Liked by 1 person

  22. percetakanexpres says:

    Great post
    If you deign to look at my blog, how do you think to my blog

    thanks

    Like

  23. I have taken a stand against ‘lol’… I don’t know what else I can do… except use a lot of these triple period things… what are they called again?… ellipses?

    Like

  24. Peg, you are so me. I love your posts. I will try to contain my enthusiasm for your writing.

    Like

  25. Oh man. Although I am not one of those “young people”, I am so guilty of this. A sentence without the aid of these exclamations looks so…empty. So alone. So naked. So forgotten. So sad. I am glad you resolved your issue with your relative, phew!!!!!!!!!!!!!!!!!!!!!!!!!!!!!!!!!!!!!!!!!!!!!!!!!!!!!!!!!!!!!!!!!!!!!!! 🙂 🙂 xo 😉 ;( @#%^&*()__

    Liked by 1 person

  26. johnberk says:

    I don’t know what to say. It is somehow easier to use a lot of emoticons. And exclamation marks. But I appreciate reading a text that does not contain them and is written as clearly as possible. Especially when I read about my passions – food critics and sommeliers, for example. I still believe in a beauty of formal language, yet it is exhausting to use it all the time. Modern language is developing so fast we can almost grasp the differences between each generation. We don’t understand the language of our kids, but our parents feel the same about us.

    Liked by 1 person

  27. Instead of exclamation points, a guy at my office used to type his emails IN ALL CAPS. ALL THE TIME.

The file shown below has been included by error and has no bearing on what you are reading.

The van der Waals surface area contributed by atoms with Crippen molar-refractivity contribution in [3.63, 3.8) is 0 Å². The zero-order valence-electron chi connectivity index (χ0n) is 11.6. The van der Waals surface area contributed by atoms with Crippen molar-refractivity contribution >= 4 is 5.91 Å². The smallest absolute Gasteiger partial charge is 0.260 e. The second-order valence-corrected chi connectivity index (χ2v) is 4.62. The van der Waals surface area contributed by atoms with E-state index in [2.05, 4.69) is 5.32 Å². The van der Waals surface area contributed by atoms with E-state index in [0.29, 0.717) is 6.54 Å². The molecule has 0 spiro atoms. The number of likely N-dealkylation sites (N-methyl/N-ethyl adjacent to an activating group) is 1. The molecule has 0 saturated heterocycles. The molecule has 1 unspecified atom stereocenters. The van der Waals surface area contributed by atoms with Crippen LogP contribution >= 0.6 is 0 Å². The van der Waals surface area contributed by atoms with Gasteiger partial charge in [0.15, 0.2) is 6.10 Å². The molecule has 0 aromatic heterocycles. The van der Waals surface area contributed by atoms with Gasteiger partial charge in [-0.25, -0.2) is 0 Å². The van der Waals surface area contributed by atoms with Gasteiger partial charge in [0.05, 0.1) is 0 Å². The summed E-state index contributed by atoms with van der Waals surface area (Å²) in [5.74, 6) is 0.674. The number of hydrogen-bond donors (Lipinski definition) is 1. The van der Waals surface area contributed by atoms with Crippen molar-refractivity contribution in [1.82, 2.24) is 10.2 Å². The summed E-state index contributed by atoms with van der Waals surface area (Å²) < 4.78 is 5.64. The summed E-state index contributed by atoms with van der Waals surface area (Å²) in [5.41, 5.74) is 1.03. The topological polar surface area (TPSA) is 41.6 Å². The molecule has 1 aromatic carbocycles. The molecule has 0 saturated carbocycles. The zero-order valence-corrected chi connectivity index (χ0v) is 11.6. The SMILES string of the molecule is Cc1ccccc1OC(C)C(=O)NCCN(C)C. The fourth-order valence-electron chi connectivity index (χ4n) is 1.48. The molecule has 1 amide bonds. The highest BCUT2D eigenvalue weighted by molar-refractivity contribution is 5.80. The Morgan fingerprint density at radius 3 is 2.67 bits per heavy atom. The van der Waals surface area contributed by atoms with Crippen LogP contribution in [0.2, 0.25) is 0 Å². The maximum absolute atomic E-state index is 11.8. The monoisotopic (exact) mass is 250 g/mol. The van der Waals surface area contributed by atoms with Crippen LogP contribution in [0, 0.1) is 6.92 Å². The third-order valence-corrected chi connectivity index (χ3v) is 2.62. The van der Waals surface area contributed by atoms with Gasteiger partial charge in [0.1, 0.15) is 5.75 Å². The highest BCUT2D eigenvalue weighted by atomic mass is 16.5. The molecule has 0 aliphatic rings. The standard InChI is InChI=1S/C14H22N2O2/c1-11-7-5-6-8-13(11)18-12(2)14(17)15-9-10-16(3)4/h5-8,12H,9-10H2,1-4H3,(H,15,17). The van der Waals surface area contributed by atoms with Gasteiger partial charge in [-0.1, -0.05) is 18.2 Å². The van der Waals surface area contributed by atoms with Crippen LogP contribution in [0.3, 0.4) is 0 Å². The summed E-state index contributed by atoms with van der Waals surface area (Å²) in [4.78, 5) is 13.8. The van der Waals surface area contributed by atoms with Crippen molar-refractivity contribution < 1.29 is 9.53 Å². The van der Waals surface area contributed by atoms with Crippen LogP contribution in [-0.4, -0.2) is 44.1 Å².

Finally someone got up the courage to ask why he was e-mail shouting at us.
    He wrote back, “SHOUTING? I’M NOT SHOUTING. I JUST DON’T HAVE TIME TO THINK ABOUT CAPITALIZATION.”

    Liked by 1 person

    • pegoleg says:

      So many people don’t understand that sub-message of all caps and how annoying it is. But he has a good point. IF you took typing class in school you can’t NOT capitalize, but if you didn’t, it’s time-consuming.

      Liked by 1 person

  28. I simply despise text talk. It gives me a headache.

    Like

  29. lexiemom says:

    OMG!!!!!! 😆 That’s like so tots for real, right????!!!! Lol!!!!! Roflmao!!!!, 🐐😂🐶🐶🐣😀🐈🐩

    Like

    • pegoleg says:

      Whoa…that’s an impressive lineup of doohickeys you’ve got there. All I can figure out is the smiley and the winky face – must be this old computer.

      Like

  30. We are going back to cave painting style communications? Now that’s a rocky thought.

    Like

  31. I admit that I’ve taken to writing things like LMAOROTF (laughing my ass off rolling on the floor) on Facebook. I don’t text many of those shortcuts except for LOL. And a favorite of mine is indicating sarcasm by *using these* because sarcasm often doesn’t translate well in text. One thing I’ve wondered about is how the spelling of words changes over time. With people texting things like nite instead of night, I wonder how long until what’s considered the proper spelling will change, or even matter anymore.

    Like

  32. Great point. I am calling myself out on this one. Truth be told, I hide behind my grammatical and punctuation errors by using the frivolous and unnecessary. It’s a coping mechanism. Oddly, I’m not concerned by the excessive usage by others. However, if I could reach thru my monitor, autocorrect would be banished back into the fire pit of Hades.

    Like